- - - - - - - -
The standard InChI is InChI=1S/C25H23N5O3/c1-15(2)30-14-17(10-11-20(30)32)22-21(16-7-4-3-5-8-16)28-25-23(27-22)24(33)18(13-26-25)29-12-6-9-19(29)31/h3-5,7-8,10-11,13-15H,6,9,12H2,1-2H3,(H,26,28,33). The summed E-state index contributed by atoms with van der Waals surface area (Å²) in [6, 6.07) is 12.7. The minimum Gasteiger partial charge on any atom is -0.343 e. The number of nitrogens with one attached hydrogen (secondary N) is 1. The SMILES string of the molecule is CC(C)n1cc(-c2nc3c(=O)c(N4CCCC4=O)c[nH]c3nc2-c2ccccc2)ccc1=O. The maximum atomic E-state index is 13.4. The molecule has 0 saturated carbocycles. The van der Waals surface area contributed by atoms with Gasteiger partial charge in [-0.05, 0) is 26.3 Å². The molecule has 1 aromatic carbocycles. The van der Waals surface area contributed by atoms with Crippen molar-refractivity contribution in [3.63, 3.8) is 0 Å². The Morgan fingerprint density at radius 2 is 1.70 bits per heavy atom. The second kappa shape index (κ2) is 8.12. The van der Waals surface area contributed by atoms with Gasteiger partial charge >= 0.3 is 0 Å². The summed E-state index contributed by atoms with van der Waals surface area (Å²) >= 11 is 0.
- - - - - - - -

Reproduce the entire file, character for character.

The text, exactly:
The standard InChI is InChI=1S/C25H23N5O3/c1-15(2)30-14-17(10-11-20(30)32)22-21(16-7-4-3-5-8-16)28-25-23(27-22)24(33)18(13-26-25)29-12-6-9-19(29)31/h3-5,7-8,10-11,13-15H,6,9,12H2,1-2H3,(H,26,28,33). The summed E-state index contributed by atoms with van der Waals surface area (Å²) in [6, 6.07) is 12.7. The minimum Gasteiger partial charge on any atom is -0.343 e. The number of nitrogens with one attached hydrogen (secondary N) is 1. The SMILES string of the molecule is CC(C)n1cc(-c2nc3c(=O)c(N4CCCC4=O)c[nH]c3nc2-c2ccccc2)ccc1=O. The maximum atomic E-state index is 13.4. The molecule has 0 saturated carbocycles. The van der Waals surface area contributed by atoms with Gasteiger partial charge in [-0.05, 0) is 26.3 Å². The molecule has 1 aromatic carbocycles. The van der Waals surface area contributed by atoms with Crippen molar-refractivity contribution in [3.63, 3.8) is 0 Å². The Morgan fingerprint density at radius 2 is 1.70 bits per heavy atom. The second kappa shape index (κ2) is 8.12. The van der Waals surface area contributed by atoms with Gasteiger partial charge >= 0.3 is 0 Å². The summed E-state index contributed by atoms with van der Waals surface area (Å²) >= 11 is 0.